Penny, Thanks for the nice reply and explanation. I still am trying to learn about the liver, problems which arise when caring for a husband with cirrhosis. Have learned much, but it really is over whelming somedays.
Accoarding to our primary doctor tosay he feels that my husband is during remarkably well at present. My husband had had some blood work completed for a physical which we had to cancel last week, so I was able to obtain 2 parts of the MELD score. I am missing the clotting time. We had so much to discuss with the doctor so I did not really get to ask some of my questions which I have after reading on this site. My husbands pants are tight so the doctor felt to see if he could feel fluid in his abdomen. Felt that it is just fat, but will watch him carefully. The doctor was surprised at how alert my husband was. His blodd pressure was low enough that he does not want to increase his duretics so to help with his leg edema. We see a podiatrist also who watches the edema and when his legs/feet get more swollen than he likes he wraps his legs for 4 days and then checks to see how the edema is. So today when we saw the podiatrist he was very pleased with the decrease in swelling so we are going to go back with the compression stockings. So it is put the stockings on each morning, take off at night and I wash his legs every 3 days. The primary doctor was very pleased with the condition of my husbands legs today also.
I still am concerned about what is down the road for us, but espcially for my husband. But after the good visit today, I am going to try to relax some and pray that his condition will stay stable.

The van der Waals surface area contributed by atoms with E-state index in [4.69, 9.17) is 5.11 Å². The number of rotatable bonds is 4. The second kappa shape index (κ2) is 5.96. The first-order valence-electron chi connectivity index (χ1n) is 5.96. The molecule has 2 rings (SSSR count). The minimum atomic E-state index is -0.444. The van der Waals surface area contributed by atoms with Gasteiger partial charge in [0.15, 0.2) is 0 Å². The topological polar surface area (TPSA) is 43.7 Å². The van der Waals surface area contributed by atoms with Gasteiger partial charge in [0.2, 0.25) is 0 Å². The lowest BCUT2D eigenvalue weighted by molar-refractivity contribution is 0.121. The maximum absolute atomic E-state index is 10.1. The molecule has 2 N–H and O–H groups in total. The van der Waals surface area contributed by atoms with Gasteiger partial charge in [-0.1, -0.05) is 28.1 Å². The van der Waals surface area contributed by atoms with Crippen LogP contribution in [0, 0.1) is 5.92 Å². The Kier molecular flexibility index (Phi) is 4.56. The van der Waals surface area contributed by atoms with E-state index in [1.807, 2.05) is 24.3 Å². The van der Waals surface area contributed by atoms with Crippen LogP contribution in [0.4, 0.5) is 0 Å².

I’m happy to hear you husband is doing well. There are medications to reduce the portal hypertension as well as the ascites. I personally feel that the TIPS procedure should be reserved as a last resort because it cannot be un-done.
Has you husband had an ERCP? This is the scope down the throat. It can reveal the condition of the veins in his throat and stomach. Portal hypertension causes the veins to dilate (like varicose veins) and potentially burst (google esophageal varices). If caught early, they can be banded (Band ligation) or treated with (Sclerotherapy) to prevent a rupture. If they do rupture, this is a life threatening situation requiring immediate care. Don't go to the emergency room, call 911.
Please review my latest topic titled “Greatest Tool in the Fight Against ESLD.” I know your husband is resistant to transplant so this information will help in treating complications and prolonging his life.
Best of luck to you. You and your family are in my prayers.
Thanks for the nice reply. I am continuing to learn so much on this site.
My husband has not had an ERCP done since being diagnosed in October 2007. Have not seen any signs of varices yet.
For the TIPS procedure my husband probably would refuse to have it done.
I am reading so to better understand what is down the road for us in relation to complications related to the disease.
My husband was recommended to a podiatrist by his dermatologist for the swelling in his legs. The first dermatologist wraped his legs for a month which controlled the swelling. We went in once a week for a check of the swelling. Had to change podiatrist due to change in health coverage. Even this time after having his legs wrapped for just 4 days it was amazing to dee how the swelling had decreased. Prior to being referred to the podiatrist we were really at a loss as how to decrease the sweling because the compression stockings and elevation of his legs as much as possible was not really making a difference anymore. I just try to remein him to keep his feet up as much as possible. He just does not like to elevate his feet because then he goes to sleep.